It seems that supporters of Democratic presidential candidate Bernie Sanders have given their response to Hillary Clinton’s newest line of attack. The Sanders team reports that his campaign pulled in about $1.4 million in just 24 hours, nearly quadrupling their daily average.
“Thanks, Team Clinton,” says Michael Briggs, spokesman for the Sanders campaign.
The surge in contributions comes in the wake of interviews and speeches by Mrs. Clinton in which she questioned his electability in a general election against a Republican opponent and called attention to his vote for a 2005 bill that shielded gun manufacturers from liability lawsuits.
Even her daughter, Chelsea Clinton, has stepped into the fray, charging that Sanders wants to “dismantle” Obamacare and Medicare. For the record, Sanders proposes a single-payer health care plan, but has yet to offer details on how he would fund it.
Mrs. Clinton likely stepped up her attacks after seeing the latest poll numbers coming out of Iowa and New Hampshire. A Monmouth University Poll has Clinton trailing Sanders in New Hampshire by 14 points, with 39 percent to his 53, while the Des Moines Register shows the double-digit lead she had in Iowa a month ago shrinking to just two points.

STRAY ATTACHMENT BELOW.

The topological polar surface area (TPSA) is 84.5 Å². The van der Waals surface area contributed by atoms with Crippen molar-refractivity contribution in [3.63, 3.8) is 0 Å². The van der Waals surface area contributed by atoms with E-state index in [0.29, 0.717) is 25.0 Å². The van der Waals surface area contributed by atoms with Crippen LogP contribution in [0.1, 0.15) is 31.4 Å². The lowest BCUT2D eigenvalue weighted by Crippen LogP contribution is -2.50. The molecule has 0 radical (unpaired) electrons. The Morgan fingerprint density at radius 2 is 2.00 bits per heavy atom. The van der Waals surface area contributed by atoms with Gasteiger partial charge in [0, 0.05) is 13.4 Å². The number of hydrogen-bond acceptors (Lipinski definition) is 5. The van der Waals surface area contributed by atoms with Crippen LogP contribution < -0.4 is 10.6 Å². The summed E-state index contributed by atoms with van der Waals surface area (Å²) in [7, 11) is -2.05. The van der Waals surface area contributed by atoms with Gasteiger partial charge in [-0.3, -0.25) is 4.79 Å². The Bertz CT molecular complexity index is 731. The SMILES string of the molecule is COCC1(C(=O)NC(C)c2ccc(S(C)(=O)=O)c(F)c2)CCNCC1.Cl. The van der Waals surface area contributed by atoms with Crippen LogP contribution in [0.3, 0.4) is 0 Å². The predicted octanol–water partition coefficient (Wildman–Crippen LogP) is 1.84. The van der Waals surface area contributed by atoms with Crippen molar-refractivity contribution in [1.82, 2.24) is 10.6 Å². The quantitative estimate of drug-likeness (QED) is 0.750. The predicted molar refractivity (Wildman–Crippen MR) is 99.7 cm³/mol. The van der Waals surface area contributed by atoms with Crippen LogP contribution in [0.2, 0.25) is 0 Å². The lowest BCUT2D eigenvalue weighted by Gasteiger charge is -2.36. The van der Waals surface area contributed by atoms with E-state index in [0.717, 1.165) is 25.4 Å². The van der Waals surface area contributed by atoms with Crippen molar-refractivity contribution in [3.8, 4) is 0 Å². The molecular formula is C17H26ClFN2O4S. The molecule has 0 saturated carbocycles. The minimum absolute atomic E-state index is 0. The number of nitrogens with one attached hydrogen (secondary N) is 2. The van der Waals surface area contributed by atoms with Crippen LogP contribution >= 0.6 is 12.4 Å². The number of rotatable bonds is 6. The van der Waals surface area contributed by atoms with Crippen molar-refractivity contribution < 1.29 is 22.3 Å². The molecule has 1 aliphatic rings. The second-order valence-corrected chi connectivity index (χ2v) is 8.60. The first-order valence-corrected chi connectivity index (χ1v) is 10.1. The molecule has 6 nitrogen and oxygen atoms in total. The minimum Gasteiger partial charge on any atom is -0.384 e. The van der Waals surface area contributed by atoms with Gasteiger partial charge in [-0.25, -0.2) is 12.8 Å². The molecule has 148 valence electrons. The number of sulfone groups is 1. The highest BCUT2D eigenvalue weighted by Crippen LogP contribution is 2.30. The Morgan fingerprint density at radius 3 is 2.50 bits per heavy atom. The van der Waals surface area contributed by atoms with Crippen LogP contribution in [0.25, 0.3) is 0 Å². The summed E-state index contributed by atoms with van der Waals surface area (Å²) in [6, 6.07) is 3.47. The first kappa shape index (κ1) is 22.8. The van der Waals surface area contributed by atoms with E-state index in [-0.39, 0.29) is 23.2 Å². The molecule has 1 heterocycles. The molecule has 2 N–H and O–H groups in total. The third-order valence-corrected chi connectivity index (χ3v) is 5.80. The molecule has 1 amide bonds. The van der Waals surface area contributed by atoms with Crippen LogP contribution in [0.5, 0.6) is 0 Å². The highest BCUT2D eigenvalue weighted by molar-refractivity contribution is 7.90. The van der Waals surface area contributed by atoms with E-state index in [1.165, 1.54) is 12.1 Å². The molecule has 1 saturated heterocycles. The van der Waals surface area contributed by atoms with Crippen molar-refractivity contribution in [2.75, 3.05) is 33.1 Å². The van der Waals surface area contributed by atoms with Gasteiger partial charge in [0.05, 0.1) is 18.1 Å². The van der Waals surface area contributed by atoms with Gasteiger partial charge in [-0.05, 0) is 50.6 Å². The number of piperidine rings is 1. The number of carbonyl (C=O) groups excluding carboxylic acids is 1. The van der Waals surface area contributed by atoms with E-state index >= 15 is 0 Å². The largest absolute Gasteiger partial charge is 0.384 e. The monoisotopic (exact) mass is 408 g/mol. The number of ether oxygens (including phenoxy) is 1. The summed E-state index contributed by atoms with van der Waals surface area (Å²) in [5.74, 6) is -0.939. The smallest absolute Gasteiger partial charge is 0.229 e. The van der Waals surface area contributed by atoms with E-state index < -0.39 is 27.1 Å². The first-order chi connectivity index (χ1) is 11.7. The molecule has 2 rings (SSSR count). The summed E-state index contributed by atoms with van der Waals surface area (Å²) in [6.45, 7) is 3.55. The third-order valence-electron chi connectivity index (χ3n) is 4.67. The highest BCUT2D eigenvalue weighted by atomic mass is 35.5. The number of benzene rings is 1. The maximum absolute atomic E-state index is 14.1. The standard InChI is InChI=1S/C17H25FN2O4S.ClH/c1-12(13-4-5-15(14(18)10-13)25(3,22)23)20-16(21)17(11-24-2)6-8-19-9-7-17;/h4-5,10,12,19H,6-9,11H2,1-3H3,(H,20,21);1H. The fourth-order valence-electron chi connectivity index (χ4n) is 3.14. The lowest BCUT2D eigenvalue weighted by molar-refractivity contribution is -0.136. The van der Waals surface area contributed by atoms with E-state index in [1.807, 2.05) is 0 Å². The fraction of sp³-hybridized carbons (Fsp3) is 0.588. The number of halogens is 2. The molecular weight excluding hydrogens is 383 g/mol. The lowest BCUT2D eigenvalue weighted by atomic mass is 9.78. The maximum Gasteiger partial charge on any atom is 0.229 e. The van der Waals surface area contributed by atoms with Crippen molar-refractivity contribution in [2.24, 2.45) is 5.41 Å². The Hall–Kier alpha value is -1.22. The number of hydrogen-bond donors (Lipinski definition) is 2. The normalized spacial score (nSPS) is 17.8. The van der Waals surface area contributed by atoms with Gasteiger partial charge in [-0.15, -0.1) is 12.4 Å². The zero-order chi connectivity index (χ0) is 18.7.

On the national level, the latest polls paint a race that is tightening by the day.
It is hard to imagine that eight years ago a candidate as far removed from the party establishment as Bernie Sanders would have broken out of the single digits in national polling, much less offered a serious challenge to the party’s front-runner. Sanders’ clashes with the Democratic National Committee — from the inconvenient weekend scheduling of the debates to temporarily cutting off access to the DNC’s voter database — have done little to blunt his support.
In fact, they may be helping him.
Though their policy proposals couldn’t be more different, Sanders’ rise mirrors Donald Trump’s unexpected success in courting the Republican base. Both candidates have found their voices by pitting themselves as the underdogs battling the elites in their respective parties in addition to the other side — an ironic twist on the “triangulation” strategy that Bill Clinton used in his re-election campaign in 1996.
Even if November ends with a President-elect Clinton or Rubio, 2016 is already looking to be the year of the outsider.